RMC may enter pounds 1bn bid battle for Scancem

RMC, the building materials group, is considering entering a pounds 1bn- plus bid battle for Scancem, the Scandinavian rival that owns Castle Cement, the UK's second-biggest cement producer.

Industry sources said RMC's interest in the Swedish group would trigger a fierce bid war with several European rivals, including CRH, the Irish building materials giant, and France's Lafarge, Europe's largest maker of construction products.

The companies declined to comment last night but insiders said that the three groups are set to table an indicative offer for Scancem before tomorrow's deadline. City analysts said the initial bids would be pitched at around pounds 1bn, in line with the group's market value on the Stockholm stock exchange.

Scancem, which is jointly owned by Skansa, the Swedish construction giant, and the Norwegian conglomerate Aker, is a prized asset in Europe's fiercely- competitive building materials market.

The Stockholm-based group is one of Europe's leading cement producers with a dominant market share in the Nordic countries and operations across the globe. Last year it had sales of more than 17.56bn Swedish Kronas (pounds 1.35bn) and profits of over pounds 150m.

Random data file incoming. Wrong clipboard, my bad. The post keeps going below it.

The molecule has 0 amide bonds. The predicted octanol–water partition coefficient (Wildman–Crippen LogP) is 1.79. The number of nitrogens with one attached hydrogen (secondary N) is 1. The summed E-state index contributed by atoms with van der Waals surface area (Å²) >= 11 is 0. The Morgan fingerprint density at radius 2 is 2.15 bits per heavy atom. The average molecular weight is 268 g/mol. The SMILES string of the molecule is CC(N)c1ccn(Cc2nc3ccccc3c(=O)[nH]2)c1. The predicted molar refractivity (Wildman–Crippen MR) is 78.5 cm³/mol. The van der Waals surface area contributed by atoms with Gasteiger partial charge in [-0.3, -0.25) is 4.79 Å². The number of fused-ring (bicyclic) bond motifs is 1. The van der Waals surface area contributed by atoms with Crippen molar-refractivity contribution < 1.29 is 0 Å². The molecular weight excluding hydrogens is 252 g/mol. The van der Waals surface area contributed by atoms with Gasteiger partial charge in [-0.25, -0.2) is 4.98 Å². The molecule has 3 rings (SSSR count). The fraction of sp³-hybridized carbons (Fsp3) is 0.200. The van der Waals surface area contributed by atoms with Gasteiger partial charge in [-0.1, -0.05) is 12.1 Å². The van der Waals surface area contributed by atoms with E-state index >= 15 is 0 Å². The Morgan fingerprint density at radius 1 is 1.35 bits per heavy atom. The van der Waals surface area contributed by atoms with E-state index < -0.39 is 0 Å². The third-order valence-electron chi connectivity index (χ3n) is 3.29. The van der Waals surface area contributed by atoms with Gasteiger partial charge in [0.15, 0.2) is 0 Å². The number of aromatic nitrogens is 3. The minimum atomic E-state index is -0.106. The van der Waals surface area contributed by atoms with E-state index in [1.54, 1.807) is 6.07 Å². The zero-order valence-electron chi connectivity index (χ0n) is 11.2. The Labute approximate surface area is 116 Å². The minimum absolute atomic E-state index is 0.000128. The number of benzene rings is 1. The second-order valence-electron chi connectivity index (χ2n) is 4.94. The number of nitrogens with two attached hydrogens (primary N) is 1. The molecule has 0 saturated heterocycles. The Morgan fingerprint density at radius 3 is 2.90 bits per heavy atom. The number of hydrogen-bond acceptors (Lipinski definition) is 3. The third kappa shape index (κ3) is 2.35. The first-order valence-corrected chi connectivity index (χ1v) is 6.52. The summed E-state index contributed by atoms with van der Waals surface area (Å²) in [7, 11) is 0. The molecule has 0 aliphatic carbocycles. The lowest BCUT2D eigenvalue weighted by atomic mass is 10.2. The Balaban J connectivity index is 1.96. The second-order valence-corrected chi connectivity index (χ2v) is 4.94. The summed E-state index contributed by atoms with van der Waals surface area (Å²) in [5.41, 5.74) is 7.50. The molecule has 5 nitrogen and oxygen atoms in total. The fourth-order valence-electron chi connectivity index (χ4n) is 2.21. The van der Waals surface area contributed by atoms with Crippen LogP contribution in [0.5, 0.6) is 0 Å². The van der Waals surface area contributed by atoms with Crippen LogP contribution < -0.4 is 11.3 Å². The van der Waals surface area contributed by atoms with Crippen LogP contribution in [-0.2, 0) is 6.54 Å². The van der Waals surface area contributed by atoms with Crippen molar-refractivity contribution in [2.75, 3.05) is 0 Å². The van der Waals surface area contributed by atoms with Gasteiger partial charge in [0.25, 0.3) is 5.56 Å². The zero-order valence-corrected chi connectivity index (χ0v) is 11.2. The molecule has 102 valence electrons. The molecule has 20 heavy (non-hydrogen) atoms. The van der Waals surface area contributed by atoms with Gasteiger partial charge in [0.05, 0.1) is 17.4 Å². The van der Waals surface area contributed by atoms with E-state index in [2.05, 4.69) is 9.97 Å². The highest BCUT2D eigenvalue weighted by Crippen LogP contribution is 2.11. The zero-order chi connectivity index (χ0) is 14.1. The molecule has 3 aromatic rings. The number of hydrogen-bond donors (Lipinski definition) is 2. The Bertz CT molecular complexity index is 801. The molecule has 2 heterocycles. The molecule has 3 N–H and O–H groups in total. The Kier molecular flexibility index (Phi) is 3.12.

Skansa and Aker put the company on sale at the end of last year after European Union anti-trust authorities called for a break-up of the group to reduce its share of the Scandinavian cement market.

The two owners,which control over 90 per cent of the voting rights in Scancem, have still not decided whether to sell the group as a whole or to dispose of its components separately.

The second option would increase the likelihood of a bid by RMC and CRH for Castle Cement, one of Scancem's crown jewels. The UK company commands a 25 per cent slice of Britain's cement market, the second largest after Blue Circle's 45 per cent but ahead of Rugby's 20 per cent. Castle is currently undergoing a pounds 50m modernisation programme to upgrade its plants and reduce costs.

Analysts said a victory by RMC could dramatically change the structure of the UK market as it would create a "one-stop materials shop" offering anything from aggregates, used in roadbuilding and houses, to cement, used in heavy civil engineering projects.

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